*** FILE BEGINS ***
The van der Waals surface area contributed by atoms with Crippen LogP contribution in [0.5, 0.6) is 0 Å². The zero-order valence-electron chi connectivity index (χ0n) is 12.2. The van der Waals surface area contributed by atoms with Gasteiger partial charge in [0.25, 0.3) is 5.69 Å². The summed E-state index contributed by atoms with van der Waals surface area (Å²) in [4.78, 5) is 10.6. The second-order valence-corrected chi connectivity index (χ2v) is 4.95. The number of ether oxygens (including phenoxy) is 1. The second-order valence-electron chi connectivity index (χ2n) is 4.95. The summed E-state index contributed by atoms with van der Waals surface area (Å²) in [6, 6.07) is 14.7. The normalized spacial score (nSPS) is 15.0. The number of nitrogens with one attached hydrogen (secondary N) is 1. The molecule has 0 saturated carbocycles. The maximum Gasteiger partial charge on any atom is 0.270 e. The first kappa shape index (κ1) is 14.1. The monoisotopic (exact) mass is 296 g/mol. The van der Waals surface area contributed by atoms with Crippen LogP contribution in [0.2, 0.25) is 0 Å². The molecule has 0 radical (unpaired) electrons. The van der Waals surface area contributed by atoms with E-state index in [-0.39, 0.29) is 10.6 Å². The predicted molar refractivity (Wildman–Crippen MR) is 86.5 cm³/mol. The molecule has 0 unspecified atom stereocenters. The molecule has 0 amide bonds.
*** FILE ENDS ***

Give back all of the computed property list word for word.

The van der Waals surface area contributed by atoms with Crippen LogP contribution in [0.5, 0.6) is 0 Å². The zero-order valence-electron chi connectivity index (χ0n) is 12.2. The van der Waals surface area contributed by atoms with Gasteiger partial charge in [0.25, 0.3) is 5.69 Å². The summed E-state index contributed by atoms with van der Waals surface area (Å²) in [4.78, 5) is 10.6. The second-order valence-corrected chi connectivity index (χ2v) is 4.95. The number of ether oxygens (including phenoxy) is 1. The second-order valence-electron chi connectivity index (χ2n) is 4.95. The summed E-state index contributed by atoms with van der Waals surface area (Å²) in [6, 6.07) is 14.7. The normalized spacial score (nSPS) is 15.0. The number of nitrogens with one attached hydrogen (secondary N) is 1. The molecule has 0 saturated carbocycles. The maximum Gasteiger partial charge on any atom is 0.270 e. The first kappa shape index (κ1) is 14.1. The monoisotopic (exact) mass is 296 g/mol. The van der Waals surface area contributed by atoms with Crippen LogP contribution in [0.2, 0.25) is 0 Å². The molecule has 0 radical (unpaired) electrons. The van der Waals surface area contributed by atoms with E-state index in [-0.39, 0.29) is 10.6 Å². The predicted molar refractivity (Wildman–Crippen MR) is 86.5 cm³/mol. The molecule has 0 unspecified atom stereocenters. The molecule has 0 amide bonds.